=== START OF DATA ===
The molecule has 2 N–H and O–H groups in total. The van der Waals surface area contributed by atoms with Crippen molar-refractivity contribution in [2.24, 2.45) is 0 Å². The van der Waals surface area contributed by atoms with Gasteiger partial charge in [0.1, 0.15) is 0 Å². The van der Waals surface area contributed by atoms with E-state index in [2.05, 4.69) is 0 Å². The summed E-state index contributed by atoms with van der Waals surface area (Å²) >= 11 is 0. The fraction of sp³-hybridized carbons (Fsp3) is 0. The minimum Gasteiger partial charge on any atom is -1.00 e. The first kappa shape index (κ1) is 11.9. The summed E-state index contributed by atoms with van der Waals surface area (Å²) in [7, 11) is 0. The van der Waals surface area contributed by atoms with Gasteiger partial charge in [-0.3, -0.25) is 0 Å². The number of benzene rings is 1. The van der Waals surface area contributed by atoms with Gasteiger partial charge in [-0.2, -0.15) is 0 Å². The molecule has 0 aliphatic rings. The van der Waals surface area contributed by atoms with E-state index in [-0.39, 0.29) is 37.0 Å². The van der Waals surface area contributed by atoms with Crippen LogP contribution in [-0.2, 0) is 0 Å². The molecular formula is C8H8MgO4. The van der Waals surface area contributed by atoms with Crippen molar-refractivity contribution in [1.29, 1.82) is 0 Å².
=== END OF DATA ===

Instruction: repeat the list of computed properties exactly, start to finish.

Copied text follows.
The molecule has 2 N–H and O–H groups in total. The van der Waals surface area contributed by atoms with Crippen molar-refractivity contribution in [2.24, 2.45) is 0 Å². The van der Waals surface area contributed by atoms with Gasteiger partial charge in [0.1, 0.15) is 0 Å². The van der Waals surface area contributed by atoms with E-state index in [2.05, 4.69) is 0 Å². The summed E-state index contributed by atoms with van der Waals surface area (Å²) >= 11 is 0. The fraction of sp³-hybridized carbons (Fsp3) is 0. The minimum Gasteiger partial charge on any atom is -1.00 e. The first kappa shape index (κ1) is 11.9. The summed E-state index contributed by atoms with van der Waals surface area (Å²) in [7, 11) is 0. The van der Waals surface area contributed by atoms with Gasteiger partial charge in [-0.3, -0.25) is 0 Å². The number of benzene rings is 1. The van der Waals surface area contributed by atoms with Gasteiger partial charge in [-0.2, -0.15) is 0 Å². The molecule has 0 aliphatic rings. The van der Waals surface area contributed by atoms with E-state index in [-0.39, 0.29) is 37.0 Å². The van der Waals surface area contributed by atoms with Crippen LogP contribution in [-0.2, 0) is 0 Å². The molecular formula is C8H8MgO4. The van der Waals surface area contributed by atoms with Crippen molar-refractivity contribution in [1.29, 1.82) is 0 Å².